0
Research Papers

Laser-induced disruption of systemically administered liposomes for targeted drug delivery

[+] Author Affiliations
Mark A. Mackanos

Stanford Medical Center, Department of Pediatrics, E-150 Clark Center, 318 Campus Drive, Stanford, California 94305

Malika Larabi

Stanford Medical Center, Department of Radiology, Lucas MRSI Center, 1201 Welch Road, Stanford, California 94305

Rajesh Shinde

Stanford Medical Center, Department of Pediatrics, E-150 Clark Center, 318 Campus Drive, Stanford, California 94305

Dmitrii M. Simanovskii

Stanford University, Hansen Experimental Physics Laboratory, 452 Lomita Mall, Stanford, California 94305

Samira Guccione

Stanford Medical Center, Department of Pediatrics, and Department of Radiology, Stanford, California 94305

Christopher H. Contag

Stanford Medical Center, Department of Pediatrics, and Department of Radiology, Lucas MRSI Center, Stanford, California 94305 and Stanford University, Hansen Experimental Physics Laboratory, and Department of Microbiology and Immunology, Stanford, California 94305

J. Biomed. Opt. 14(4), 044009 (July 15, 2009). doi:10.1117/1.3174410
History: Received October 08, 2008; Revised May 18, 2009; Accepted May 22, 2009; Published July 15, 2009
Text Size: A A A

Liposomal formulations of drugs have been shown to enhance drug efficacy by prolonging circulation time, increasing local concentration and reducing off-target effects. Controlled release from these formulations would increase their utility, and hyperthermia has been explored as a stimulus for targeted delivery of encapsulated drugs. Use of lasers as a thermal source could provide improved control over the release of the drug from the liposomes with minimal collateral tissue damage. Appropriate methods for assessing local release after systemic delivery would aid in testing and development of better formulations. We use in vivo bioluminescence imaging to investigate the spatiotemporal distribution of luciferin, used as a model small molecule, and demonstrate laser-induced release from liposomes in animal models after systemic delivery. These liposomes were tested for luciferin release between 37 and 45°C in PBS and serum using bioluminescence measurements. In vivo studies were performed on transgenic reporter mice that express luciferase constitutively throughout the body, thus providing a noninvasive readout for controlled release following systemic delivery. An Nd:YLF laser was used (527nm) to heat tissues and induce rupture of the intravenously delivered liposomes in target tissues. These data demonstrate laser-mediated control of small molecule delivery using thermally sensitive liposomal formulations.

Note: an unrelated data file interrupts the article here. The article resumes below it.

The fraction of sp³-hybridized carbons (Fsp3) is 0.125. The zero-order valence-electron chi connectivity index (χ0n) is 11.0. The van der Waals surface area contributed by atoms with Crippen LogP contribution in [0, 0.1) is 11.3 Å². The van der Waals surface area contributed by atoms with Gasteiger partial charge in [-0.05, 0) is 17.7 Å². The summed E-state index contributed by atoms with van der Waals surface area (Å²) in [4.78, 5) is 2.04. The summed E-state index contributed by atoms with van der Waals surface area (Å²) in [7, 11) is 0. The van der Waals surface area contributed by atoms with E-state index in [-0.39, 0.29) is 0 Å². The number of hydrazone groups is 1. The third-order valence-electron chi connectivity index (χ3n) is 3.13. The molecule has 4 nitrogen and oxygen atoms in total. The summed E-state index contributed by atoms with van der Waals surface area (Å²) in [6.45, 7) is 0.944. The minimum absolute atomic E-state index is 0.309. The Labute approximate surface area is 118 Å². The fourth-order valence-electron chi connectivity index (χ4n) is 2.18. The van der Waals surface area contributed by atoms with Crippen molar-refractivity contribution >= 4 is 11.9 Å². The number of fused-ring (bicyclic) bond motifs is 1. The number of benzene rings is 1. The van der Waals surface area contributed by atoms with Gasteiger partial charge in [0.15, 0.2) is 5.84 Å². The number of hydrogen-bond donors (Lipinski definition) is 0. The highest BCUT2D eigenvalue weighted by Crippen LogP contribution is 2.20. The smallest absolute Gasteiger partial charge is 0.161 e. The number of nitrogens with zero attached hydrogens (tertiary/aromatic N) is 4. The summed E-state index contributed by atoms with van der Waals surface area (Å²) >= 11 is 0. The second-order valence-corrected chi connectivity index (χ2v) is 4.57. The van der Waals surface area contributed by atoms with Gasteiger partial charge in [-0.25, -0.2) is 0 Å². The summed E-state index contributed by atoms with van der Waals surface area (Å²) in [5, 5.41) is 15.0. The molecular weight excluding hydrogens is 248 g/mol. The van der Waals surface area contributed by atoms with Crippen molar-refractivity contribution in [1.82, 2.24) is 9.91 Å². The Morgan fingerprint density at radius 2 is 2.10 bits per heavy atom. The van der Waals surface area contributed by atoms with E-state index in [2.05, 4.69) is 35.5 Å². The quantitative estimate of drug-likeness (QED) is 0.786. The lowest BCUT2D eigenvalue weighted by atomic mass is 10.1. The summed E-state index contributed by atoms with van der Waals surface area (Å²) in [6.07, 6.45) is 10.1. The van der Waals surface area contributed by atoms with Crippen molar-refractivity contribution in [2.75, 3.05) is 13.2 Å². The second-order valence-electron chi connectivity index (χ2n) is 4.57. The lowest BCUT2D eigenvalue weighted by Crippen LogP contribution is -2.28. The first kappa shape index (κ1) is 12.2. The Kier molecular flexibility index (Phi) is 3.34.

Figures in this Article
© 2009 Society of Photo-Optical Instrumentation Engineers

Citation

Mark A. Mackanos ; Malika Larabi ; Rajesh Shinde ; Dmitrii M. Simanovskii ; Samira Guccione, et al.
"Laser-induced disruption of systemically administered liposomes for targeted drug delivery", J. Biomed. Opt. 14(4), 044009 (July 15, 2009). ; http://dx.doi.org/10.1117/1.3174410


Access This Article
Sign In to Access Full Content
Please Wait... Processing your request... Please Wait.
Sign in or Create a personal account to Buy this article ($20 for members, $25 for non-members).
 
Your Session has timed out. Please sign back in to continue.
Sign In to Access Full Content

Tables

Some tools below are only available to our subscribers or users with an online account.

Related Content

Customize your page view by dragging & repositioning the boxes below.

Related Book Chapters

Topic Collections

Advertisement

Buy this article ($18 for members, $25 for non-members).
Sign In